Monday 15 June 2009

Will Iraq inquiry win public trust?

An announcement about an Iraq inquiry is expected this week. {UPDATE: Gordon Brown will make a statement at 3.30pm today in the Commons].

Jon Snow suggests that a historian, Churchill biographer Sir Martin Gilbert, may chair the inquiry.

The LibDems are pressing for public hearings, , rather than following the format of the Franks inquiry into the Falklands War.

This could be done in a form short of a judicial inquiry, for example by open committee-style hearings with witnesses, as Nick Clegg suggests. Several Labour MPs - including Mike Gapes who chairs the Foreign Affairs Select Committee - are similarly arguing that the inquiry "should be held in public as far as is possible".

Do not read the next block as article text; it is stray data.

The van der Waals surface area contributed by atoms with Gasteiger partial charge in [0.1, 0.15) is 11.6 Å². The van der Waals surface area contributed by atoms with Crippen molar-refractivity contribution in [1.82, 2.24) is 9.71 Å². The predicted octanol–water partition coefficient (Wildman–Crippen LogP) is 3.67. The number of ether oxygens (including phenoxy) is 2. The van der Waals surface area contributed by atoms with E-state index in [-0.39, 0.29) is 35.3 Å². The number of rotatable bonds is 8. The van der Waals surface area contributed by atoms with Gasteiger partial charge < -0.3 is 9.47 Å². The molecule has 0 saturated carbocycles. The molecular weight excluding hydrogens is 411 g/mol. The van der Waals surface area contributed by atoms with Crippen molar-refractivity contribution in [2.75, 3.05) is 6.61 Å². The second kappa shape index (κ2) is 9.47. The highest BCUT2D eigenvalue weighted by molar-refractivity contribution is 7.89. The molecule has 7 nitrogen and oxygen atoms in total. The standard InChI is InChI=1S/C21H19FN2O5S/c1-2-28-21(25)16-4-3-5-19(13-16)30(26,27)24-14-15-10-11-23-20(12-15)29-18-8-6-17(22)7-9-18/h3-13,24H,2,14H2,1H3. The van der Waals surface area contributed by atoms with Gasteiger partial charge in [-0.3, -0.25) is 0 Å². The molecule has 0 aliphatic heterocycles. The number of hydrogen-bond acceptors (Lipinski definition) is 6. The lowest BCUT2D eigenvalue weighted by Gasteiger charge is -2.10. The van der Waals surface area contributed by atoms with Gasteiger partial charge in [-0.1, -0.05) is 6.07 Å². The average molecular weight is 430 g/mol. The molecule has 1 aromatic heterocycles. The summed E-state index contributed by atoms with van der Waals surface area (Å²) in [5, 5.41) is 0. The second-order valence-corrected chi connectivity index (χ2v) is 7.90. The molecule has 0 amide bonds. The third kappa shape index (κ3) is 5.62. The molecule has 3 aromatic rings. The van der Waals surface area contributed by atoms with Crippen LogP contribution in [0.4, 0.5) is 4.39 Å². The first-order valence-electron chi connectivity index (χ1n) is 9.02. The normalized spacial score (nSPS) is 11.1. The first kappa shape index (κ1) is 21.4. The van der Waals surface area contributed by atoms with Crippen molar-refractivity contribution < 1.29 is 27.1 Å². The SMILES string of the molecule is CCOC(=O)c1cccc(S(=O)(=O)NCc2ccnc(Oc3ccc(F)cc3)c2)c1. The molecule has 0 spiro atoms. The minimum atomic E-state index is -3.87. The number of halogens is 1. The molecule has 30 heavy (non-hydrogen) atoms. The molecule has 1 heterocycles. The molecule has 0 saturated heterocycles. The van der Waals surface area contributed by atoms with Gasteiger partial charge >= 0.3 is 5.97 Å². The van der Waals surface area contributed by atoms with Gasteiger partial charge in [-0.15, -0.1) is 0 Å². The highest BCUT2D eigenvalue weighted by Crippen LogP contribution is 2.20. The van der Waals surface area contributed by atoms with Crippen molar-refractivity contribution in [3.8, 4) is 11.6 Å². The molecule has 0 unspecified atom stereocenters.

The inquiry is an important and necessary move. The test of the process and form an inquiry takes is both that it learns all possible lessons for foreign policy, and is conducted in a way that wins public trust that it is an open and honest investigation.

I pushed both of those themes when I secured the Prime Minister's first public commitment to an inquiry over a year ago, in March 2008. Read the correspondence here.

1 comment:

Stuart White said...

Sunder: well, it looks like Brown has chosen to keep the Iraq inquiry private. I fear this means the inquiry will not win the public trust you rightly say the inquiry needs to have. As such, I doubt it will close the door on the demand for a proper review of what happened and why. Alas, it seems to fit into a clear emerging pattern of a government that has apparently learned very little about the need to take processes outside the scope of a small political elite.